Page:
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Letters to Rollins based on 0 ratings. 1 reviews.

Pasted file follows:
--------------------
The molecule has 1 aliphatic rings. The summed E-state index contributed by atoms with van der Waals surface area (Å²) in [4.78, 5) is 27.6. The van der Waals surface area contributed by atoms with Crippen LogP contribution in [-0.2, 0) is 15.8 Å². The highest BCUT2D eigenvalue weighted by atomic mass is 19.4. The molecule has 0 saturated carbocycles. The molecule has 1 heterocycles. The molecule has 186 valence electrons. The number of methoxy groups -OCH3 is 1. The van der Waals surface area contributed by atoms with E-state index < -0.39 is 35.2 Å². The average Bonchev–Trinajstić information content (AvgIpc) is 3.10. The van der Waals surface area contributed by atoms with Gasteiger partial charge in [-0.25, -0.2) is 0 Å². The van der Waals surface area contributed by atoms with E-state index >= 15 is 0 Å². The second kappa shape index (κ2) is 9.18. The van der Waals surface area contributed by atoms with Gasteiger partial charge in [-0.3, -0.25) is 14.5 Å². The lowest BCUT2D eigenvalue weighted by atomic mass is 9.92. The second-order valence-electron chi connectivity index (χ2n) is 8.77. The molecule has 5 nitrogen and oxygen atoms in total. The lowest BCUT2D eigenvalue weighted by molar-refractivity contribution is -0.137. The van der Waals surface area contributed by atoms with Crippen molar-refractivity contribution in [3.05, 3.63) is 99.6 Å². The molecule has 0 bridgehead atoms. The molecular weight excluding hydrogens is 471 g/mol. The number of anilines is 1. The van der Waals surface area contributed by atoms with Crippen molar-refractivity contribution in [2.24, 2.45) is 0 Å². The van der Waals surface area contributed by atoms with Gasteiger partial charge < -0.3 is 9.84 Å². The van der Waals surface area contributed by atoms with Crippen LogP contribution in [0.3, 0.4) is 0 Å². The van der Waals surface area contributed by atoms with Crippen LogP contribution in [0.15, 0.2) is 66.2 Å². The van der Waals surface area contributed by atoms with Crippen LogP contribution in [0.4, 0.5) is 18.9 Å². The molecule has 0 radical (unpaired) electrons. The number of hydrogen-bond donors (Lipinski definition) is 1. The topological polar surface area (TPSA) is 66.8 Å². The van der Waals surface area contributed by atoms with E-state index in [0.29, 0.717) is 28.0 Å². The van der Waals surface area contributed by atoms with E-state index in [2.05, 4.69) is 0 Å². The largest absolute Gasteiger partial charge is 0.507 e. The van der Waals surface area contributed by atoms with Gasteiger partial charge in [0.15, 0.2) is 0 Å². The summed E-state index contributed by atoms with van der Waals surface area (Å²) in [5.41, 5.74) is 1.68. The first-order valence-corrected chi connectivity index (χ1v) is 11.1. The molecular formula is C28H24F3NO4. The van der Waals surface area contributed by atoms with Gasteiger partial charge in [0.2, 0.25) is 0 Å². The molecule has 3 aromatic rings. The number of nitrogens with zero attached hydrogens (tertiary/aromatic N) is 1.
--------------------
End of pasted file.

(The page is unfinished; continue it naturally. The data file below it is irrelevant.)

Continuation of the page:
Best collection of insane but utterly fake letters ever. I ordered this book not knowing the letters were fake, and throughout the book, I kept clinging to hope after hope that these letters were real. Mr. Oddbooks and I laughed until our bladders hurt upon reading the first letter from Carl Plaske. This book is meta and was meta before any of us were hip enough to use the word meta. This is by far and away the most hilarious and random book I have read in a while. Based partially on insanity, and partially on the trope that Rollins released an album called ¿Nap TIme¿ in 1993 to capitalize on his extraordinary appeal to children, this book contains ¿letters¿ from an angry Christian woman, a strange 13-year old girl, a psychotic from Henry¿s youth, a youthful offender who wants Henry to send him a letter dammit, an oily publicist, a man playing a one-sided game of Battleship with Rollins, a small child, a golfing instructor who gives Henry advice on how to avoid common golfing mistakes, and several others.Utterly random, utterly insane, I cannot help but think this book was inspired largely by the real mail that Rollins actually received (Charlie Manson contacted Rollins out of the blue after seeing him on television). But for me, a diehard Henry Rollins fan, the true odd delight inherent in this book comes from the fact that people who do not know Rollins¿ career may not know these letters are ringers and read this thinking it true. Mr. Oddbooks, who is not quite the Rollins fan I am, did not know even the most outrageous letters were fake until I told him. Not even the letter from KROK radio seemed to give it away.Oh why can we not live in a world as random and hilarious as the one that peoples Letters to Rollins?